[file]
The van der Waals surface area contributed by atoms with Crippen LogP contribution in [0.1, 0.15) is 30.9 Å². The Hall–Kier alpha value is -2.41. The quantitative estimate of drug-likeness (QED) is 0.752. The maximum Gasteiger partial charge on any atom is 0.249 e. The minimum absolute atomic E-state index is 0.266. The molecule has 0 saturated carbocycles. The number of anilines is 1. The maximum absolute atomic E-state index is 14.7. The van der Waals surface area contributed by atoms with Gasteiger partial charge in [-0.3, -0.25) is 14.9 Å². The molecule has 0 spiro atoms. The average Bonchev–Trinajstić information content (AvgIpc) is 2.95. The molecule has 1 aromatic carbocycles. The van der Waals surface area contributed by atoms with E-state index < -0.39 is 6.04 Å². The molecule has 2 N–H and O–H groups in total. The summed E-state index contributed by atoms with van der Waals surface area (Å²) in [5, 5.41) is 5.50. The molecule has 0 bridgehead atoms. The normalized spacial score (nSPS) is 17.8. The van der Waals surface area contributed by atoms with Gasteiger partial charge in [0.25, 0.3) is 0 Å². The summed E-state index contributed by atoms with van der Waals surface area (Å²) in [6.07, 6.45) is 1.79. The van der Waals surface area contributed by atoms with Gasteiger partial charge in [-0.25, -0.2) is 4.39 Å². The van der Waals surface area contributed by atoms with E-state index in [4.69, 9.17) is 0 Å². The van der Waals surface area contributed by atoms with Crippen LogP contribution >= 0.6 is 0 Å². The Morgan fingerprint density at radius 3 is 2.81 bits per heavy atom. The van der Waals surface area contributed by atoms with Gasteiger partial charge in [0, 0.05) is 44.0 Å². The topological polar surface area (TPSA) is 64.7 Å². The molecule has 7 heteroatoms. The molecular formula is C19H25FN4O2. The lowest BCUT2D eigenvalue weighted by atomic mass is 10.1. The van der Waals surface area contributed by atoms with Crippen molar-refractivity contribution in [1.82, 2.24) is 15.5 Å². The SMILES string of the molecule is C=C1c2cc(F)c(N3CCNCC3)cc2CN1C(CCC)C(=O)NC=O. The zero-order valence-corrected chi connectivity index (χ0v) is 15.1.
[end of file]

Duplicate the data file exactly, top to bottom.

The van der Waals surface area contributed by atoms with Crippen LogP contribution in [0.1, 0.15) is 30.9 Å². The Hall–Kier alpha value is -2.41. The quantitative estimate of drug-likeness (QED) is 0.752. The maximum Gasteiger partial charge on any atom is 0.249 e. The minimum absolute atomic E-state index is 0.266. The molecule has 0 saturated carbocycles. The number of anilines is 1. The maximum absolute atomic E-state index is 14.7. The van der Waals surface area contributed by atoms with Gasteiger partial charge in [-0.3, -0.25) is 14.9 Å². The molecule has 0 spiro atoms. The average Bonchev–Trinajstić information content (AvgIpc) is 2.95. The molecule has 1 aromatic carbocycles. The van der Waals surface area contributed by atoms with E-state index < -0.39 is 6.04 Å². The molecule has 2 N–H and O–H groups in total. The summed E-state index contributed by atoms with van der Waals surface area (Å²) in [5, 5.41) is 5.50. The molecule has 0 bridgehead atoms. The normalized spacial score (nSPS) is 17.8. The van der Waals surface area contributed by atoms with Gasteiger partial charge in [0.25, 0.3) is 0 Å². The summed E-state index contributed by atoms with van der Waals surface area (Å²) in [6.07, 6.45) is 1.79. The van der Waals surface area contributed by atoms with Gasteiger partial charge in [-0.25, -0.2) is 4.39 Å². The van der Waals surface area contributed by atoms with E-state index in [4.69, 9.17) is 0 Å². The van der Waals surface area contributed by atoms with Crippen LogP contribution >= 0.6 is 0 Å². The Morgan fingerprint density at radius 3 is 2.81 bits per heavy atom. The van der Waals surface area contributed by atoms with Gasteiger partial charge in [0, 0.05) is 44.0 Å². The topological polar surface area (TPSA) is 64.7 Å². The molecule has 7 heteroatoms. The molecular formula is C19H25FN4O2. The lowest BCUT2D eigenvalue weighted by atomic mass is 10.1. The van der Waals surface area contributed by atoms with Crippen molar-refractivity contribution in [1.82, 2.24) is 15.5 Å². The SMILES string of the molecule is C=C1c2cc(F)c(N3CCNCC3)cc2CN1C(CCC)C(=O)NC=O. The zero-order valence-corrected chi connectivity index (χ0v) is 15.1.